Reids Creek has the character of being a disorderly and dangerous place. There have been no less than fifteen murders  committed at it..."

The miners, or diggers as they wore called formed themselves into two groups; the Punchers and the Monkeys. The punchers worked the dry banks and gullies and generally wore moleskins. The monkeys worked the stream and considered themselves superior. Those who had struck it rich wore black woollen trousers and Napoleon boots, and sported silk sashes and gaily coloured kerchiefs.



You can see some differences between the original course of Spring Creek seen here, and the new Spring Creek, which you saw at the start of the walk. Here, the creek is much shallower and less eroded. After the creek diversion (Stop 1) was completed, the areas around here was opened up for mining. The alluvial gold was found in three layers of washdirt, 250 to 300 millimetres deep, deposited in three distinct geological periods. Some miners were lucky enough to win as much as 800 ounces from a single claim, originally 8 foot by 8 foot (2.4 metres) square.


7        WATER RACE

The track here crosses an old water race, one of the many long trenches dug by miners to bring water to their claims. Races were used for sluicing, a method of mining imported from the Californian goldfields, which became more highly developed in the Beechworth district than elsewhere in Victoria.

Water was carried to a point where it flowed into sluices, either a series of inclined, interlocking boxes made of sawn board and usually standing on trestles, or channels dug in the ground. Box sluices usually had a series of riffles or narrow slats across the base to catch gold. When the wash dirt was placed in the sluice, the lighter gravels were washed away by the force of the water and the heavier gold particles were left behind.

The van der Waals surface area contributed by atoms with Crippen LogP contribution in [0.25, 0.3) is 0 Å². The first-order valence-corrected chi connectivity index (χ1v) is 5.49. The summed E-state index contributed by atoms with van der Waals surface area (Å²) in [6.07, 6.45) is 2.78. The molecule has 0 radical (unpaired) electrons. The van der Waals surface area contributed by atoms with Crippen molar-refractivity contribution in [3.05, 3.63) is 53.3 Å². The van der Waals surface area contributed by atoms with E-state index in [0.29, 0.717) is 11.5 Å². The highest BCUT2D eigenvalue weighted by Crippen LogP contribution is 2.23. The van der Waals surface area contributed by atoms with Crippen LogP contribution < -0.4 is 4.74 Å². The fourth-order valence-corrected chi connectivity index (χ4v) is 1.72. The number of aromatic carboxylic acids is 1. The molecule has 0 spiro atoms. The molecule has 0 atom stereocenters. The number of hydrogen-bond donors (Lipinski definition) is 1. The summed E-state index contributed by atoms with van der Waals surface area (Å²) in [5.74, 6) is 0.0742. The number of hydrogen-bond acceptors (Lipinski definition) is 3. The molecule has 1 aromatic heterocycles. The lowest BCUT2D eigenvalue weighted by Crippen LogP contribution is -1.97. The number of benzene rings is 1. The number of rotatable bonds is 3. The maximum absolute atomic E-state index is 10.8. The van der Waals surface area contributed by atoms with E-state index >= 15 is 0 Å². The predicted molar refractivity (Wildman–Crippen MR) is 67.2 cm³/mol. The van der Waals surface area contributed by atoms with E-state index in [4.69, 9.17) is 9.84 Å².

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Nearby are the ruins of a small hut in which Walter Ballart lived in the late 1920's. A recluse, Ballart scraped a meagre living from rabbit trapping and performing odd jobs for local farmers,

8        RAISED WATER RACE                        

This water race is different from the one at the previous stop. Its wall has been built up and the channel is above ground level, whereas the other race was a channel cut into the ground. To provide this gravity fed water supply the miners had to work very hard with picks and shovels, but usually it was easier to bring water to the claim rather than carry washdirt to water. If you follow this race you will find that it is cut by the creek diversion. Presumably the race was used before the diversion was constructed.




This race was cut through solid granite to complete the creek diversion. If you look closely you will see the drill holes in which the explosive charges were placed to remove the rock.The water above the bridge is about one metre deep, and below, up to two metres deep.The new creek was carefully graded to ensure a steady flow of water.


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Nearly 2000 ounces (57 kilograms) was extracted from this pool during the years of 1918-1920, much later than other areas around Beechworth.

Near the bottom of the falls, on the left hand side, some steel rods can be seen fixed in the rock wall. These rods supported a steel pipe or flume, which extended from the top of the falls to a point downstrearn. Miners diverted water past the pool, which was pumped dry to expose goldbearing material in the sand.




Beechworth Walks

Guided Walking Tour

One Tree Hill Walk

Powder Magazine to Woolshed

Gorge Scenic Walk

Lake Sambell to Tunnels

Tunnels to Lake Kerferd

Lake Kerferd to Wallaby Mine

Woolshed Falls Walk





For more Information on Beechworth Tourist Attractions, please call the Information Centre on 0357 283 233